I am sincerely working on adopting a mantra of “It Won’t Make Me Happy.” In order to enforce (and reinforce) the truth that if it is external, it is fleeting at best.
At one time I really wanted a Kayak. I wrote it down every day. I lived near the water. I thought it was unfathomably oppressive to live on the water and not own a Kayak. I finally got it. I think it was yellow. There was a particularly fun (sarcasm) incident where it repeatedly fell off the roof of my car. I used it a few times but never got it out of the harbor. I left the Kayak in New York when I moved. The fulfillment literally could not have been more fleeting. Goal accomplished. (And it’s not the kayaks fault. The examples are endless)
My Universe is occurring inside of me – and yours inside of you. Nothing I can ‘leave’ (in terms of legacy) will mean anything to you unless I can affect you to become more aligned with you because nothing outside of you And if my affecting you is about me and what I’ve affected… it has no value anyway. (I know, it’s trippy.)
Your universe is all about you. You don’t need me to ‘leave’ you anything.
When I think of 10 years from now I imagine that I’ll want the exact same things I want now. I believe I’ll also want these things in 9 years, 11 years, and tomorrow at 3:07pm.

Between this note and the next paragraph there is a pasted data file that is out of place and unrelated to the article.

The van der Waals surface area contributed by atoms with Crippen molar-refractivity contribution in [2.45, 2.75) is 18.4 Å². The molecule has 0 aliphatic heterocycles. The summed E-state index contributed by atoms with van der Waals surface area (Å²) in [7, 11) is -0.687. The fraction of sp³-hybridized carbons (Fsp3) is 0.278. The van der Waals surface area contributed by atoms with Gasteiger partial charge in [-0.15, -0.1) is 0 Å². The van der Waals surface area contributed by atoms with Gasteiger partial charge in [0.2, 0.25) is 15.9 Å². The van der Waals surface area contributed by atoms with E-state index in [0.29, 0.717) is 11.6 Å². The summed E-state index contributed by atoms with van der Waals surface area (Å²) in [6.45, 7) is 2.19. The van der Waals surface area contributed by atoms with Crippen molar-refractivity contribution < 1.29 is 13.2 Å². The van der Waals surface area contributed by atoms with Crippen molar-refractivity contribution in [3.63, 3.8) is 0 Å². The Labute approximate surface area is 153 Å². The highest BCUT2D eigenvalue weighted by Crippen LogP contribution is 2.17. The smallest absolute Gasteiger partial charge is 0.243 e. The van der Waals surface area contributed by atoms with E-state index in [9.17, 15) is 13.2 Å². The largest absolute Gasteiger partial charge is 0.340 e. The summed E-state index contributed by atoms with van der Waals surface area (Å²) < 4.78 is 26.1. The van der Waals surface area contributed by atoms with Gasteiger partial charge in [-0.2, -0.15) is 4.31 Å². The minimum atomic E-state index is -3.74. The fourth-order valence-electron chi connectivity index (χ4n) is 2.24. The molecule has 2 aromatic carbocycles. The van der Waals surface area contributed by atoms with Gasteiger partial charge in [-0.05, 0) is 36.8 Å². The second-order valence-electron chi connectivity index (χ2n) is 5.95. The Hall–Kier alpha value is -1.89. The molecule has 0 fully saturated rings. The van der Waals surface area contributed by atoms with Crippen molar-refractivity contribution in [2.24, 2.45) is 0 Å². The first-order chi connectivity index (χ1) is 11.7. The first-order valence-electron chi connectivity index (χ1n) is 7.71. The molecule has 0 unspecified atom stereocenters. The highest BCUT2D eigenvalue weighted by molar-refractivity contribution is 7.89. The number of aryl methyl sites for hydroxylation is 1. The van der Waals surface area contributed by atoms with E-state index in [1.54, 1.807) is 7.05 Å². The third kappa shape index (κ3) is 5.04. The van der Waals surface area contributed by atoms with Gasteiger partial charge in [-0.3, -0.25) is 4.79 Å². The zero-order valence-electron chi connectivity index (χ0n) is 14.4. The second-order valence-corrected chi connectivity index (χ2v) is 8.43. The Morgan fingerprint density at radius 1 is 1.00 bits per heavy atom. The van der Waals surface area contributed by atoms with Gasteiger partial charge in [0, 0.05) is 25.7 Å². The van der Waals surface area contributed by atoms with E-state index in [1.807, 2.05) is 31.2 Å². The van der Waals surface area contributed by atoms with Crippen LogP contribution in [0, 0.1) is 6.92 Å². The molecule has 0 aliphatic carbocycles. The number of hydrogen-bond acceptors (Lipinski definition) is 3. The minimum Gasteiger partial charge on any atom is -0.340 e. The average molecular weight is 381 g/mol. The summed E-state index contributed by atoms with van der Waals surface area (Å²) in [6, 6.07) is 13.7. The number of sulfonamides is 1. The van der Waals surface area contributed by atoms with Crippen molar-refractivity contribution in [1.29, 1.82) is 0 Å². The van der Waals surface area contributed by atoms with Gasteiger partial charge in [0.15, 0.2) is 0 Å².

The opportunity to be creative
To choose love
To show up
To feel productive
To do “the work”
To solve puzzles
To breathe deeply
To feel free
None (not one) of the words on that list ever landed on a ‘goals page’for me.
That’s not to say that they couldn’t! Or shouldn’t! Maybe I’ll take this new perspective right back to the habits I created at 25… it’s probably not a bad call!
But what the recent “10 Year Plan” conversation revealed to me is that I’ve found unexpected and deep appreciation for ‘goals’ that cannot be scratched out in a notebook or stored in a closet.
I don’t want to “get there” with any of the above these feelings or ideas.
I don’t want to solve the puzzles and then rest.
I don’t want to contribute and then retire.
I want to be present in those ways every day. If you ask me today, that feels like the ultimate achievement.
There is an annoying cliché (I’m sure you’ve heard it) that “Happiness is not a destination, it’s a way of life” and (begrudgingly) I can’t help but agree.
(Side note: I’m aware that I find clichés annoying because they’re overused. I am acutely aware that they’re overused because they’re so friggin tried and true.)
It’s simply not a destination for me anymore. I can no longer draw the map. I am throwing out my 10 Year Plan and trading it in for a daily internal/emotional inventory. I’ll continue to accomplish things along the way because it’s fun – and why not? Let’s test the limitlessness of manifestation! And no disrespect to the brilliant Brian Tracy as I suspect he learned this lesson long before I did – but I have a new Ultimate Goals Program – and it feels a lot like wholehearted living.
PEACE & LOVE.